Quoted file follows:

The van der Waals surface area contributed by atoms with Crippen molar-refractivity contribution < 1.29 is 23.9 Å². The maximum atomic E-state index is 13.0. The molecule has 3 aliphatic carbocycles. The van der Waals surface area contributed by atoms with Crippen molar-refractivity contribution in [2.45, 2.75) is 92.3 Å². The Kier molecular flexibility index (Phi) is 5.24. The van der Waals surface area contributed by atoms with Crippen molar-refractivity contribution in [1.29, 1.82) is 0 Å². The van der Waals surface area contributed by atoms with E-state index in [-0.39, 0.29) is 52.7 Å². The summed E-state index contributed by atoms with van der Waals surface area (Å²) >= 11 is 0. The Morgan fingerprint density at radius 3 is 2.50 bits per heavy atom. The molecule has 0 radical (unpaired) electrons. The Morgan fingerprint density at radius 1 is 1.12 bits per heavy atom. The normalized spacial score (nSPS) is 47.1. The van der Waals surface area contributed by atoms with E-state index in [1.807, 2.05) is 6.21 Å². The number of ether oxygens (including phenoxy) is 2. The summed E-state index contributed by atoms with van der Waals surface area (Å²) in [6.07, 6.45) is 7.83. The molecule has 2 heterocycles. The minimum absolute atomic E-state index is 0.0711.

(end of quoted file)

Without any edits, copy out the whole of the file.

The van der Waals surface area contributed by atoms with Crippen molar-refractivity contribution < 1.29 is 23.9 Å². The maximum atomic E-state index is 13.0. The molecule has 3 aliphatic carbocycles. The van der Waals surface area contributed by atoms with Crippen molar-refractivity contribution in [2.45, 2.75) is 92.3 Å². The Kier molecular flexibility index (Phi) is 5.24. The van der Waals surface area contributed by atoms with Crippen molar-refractivity contribution in [1.29, 1.82) is 0 Å². The van der Waals surface area contributed by atoms with E-state index in [-0.39, 0.29) is 52.7 Å². The summed E-state index contributed by atoms with van der Waals surface area (Å²) >= 11 is 0. The Morgan fingerprint density at radius 3 is 2.50 bits per heavy atom. The molecule has 0 radical (unpaired) electrons. The Morgan fingerprint density at radius 1 is 1.12 bits per heavy atom. The normalized spacial score (nSPS) is 47.1. The van der Waals surface area contributed by atoms with E-state index in [1.807, 2.05) is 6.21 Å². The number of ether oxygens (including phenoxy) is 2. The summed E-state index contributed by atoms with van der Waals surface area (Å²) in [6.07, 6.45) is 7.83. The molecule has 2 heterocycles. The minimum absolute atomic E-state index is 0.0711.